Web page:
The Buhari administration has promised to end impunity for crimes against members of the public including journalists.
The promise is coming as President Muhammadu Buhari on Sunday in Abuja once again appealed to Nigerian youths to end street protests and participate in meaningful discussions with the government aimed at comprehensive reforms to end all forms of police brutality against Nigerians.
Buhari made the appeal in his message to the maiden National Youth Day celebration, which was observed on Sunday. The event coincided with the African Youth Day celebration.
He told the gathering that the pleas of Nigerian youths have been heard by his administration, adding that the government ‘‘now wants to hear concrete and practical ideas,’’ from the youths, while acknowledging their constitutional right to peaceful protests.
”You must realise that protests cannot last indefinitely. My government will not lift a hand to stop or suppress you. However, the fact of the matter is that other forces and actors will seek to take over your protests that they may redirect them in ways you did not intend and perhaps do not agree with.
”Every successful protest movement the world over has understood that there comes a time when activity must move from the street to the negotiation table. That time for you has come. Do not be afraid of this reality. You should welcome it.
”It is important that we all strive to use this moment constructively. Too many people have already sacrificed too dearly. It is our duty to use this fateful situation to move ourselves to a more just and caring society.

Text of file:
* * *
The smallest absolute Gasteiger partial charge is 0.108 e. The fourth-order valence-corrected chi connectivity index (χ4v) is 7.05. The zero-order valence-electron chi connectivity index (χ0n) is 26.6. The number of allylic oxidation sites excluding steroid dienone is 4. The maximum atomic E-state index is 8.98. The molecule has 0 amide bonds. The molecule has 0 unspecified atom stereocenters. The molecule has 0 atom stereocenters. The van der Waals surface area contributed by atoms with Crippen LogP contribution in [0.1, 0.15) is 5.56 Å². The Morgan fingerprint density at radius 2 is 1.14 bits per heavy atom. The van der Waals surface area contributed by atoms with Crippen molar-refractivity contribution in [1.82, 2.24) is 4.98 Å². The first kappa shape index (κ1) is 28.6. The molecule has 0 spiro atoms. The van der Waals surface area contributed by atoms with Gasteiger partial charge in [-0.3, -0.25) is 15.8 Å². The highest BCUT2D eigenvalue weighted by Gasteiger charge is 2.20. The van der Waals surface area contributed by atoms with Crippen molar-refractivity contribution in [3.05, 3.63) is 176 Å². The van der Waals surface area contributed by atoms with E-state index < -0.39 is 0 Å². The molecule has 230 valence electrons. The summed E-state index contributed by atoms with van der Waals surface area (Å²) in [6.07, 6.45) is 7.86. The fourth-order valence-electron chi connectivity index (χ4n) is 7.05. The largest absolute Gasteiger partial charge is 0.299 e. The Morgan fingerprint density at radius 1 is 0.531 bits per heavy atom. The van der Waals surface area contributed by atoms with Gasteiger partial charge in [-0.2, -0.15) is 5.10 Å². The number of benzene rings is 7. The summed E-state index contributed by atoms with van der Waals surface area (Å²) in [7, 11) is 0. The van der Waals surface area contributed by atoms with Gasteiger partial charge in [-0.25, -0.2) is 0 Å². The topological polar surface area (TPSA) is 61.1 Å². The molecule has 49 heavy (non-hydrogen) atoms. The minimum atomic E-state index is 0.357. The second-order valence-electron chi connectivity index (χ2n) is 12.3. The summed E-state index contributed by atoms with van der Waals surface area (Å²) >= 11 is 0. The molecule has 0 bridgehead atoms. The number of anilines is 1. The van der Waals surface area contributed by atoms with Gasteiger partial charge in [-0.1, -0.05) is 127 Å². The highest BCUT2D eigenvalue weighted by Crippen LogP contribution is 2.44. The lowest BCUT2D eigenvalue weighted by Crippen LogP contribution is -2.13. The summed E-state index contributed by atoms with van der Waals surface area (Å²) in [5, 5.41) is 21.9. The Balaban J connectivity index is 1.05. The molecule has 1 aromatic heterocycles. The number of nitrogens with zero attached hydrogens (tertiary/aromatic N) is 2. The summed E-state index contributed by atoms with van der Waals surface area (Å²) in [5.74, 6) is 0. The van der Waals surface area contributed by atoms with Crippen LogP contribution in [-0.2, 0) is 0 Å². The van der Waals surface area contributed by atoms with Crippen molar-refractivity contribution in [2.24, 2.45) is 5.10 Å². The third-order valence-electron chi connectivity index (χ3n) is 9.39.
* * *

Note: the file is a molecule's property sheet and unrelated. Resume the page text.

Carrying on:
”As youth, you have a nation and a future to build. My government will always be your faithful partner in this essential and patriotic endeavour”, he says.
President Buhari also used the occasion to express his strong opposition to the wrongful use and imposition of violent force against any innocent, law-abiding persons, particularly young people.
”No one who is obeying the law, whether they are in line waiting for a taxi or in a peaceful protest line, should be harassed or brutalized by law enforcement agencies.
”It is because of my abiding belief in the people’s constitutional rights that we moved with dispatch to abolish SARS and to consider other reforms that will enhance the quality of law enforcement and improve the relationship between the police and public which is a pre-requisite in a just society.
”To allow protests is not a sign of weakness. It is a sign of strength and belief in democracy, and faith in the innate goodness of our people. This also shows confidence in the ability of our government to work with the people toward a reasonable and practical resolution to any challenge,” he said.
Restating his call for national unity, President Buhari said Nigerian youths are better positioned to drive the indivisibility of Nigeria and collectively overcome whatever challenges bedevilling the nation.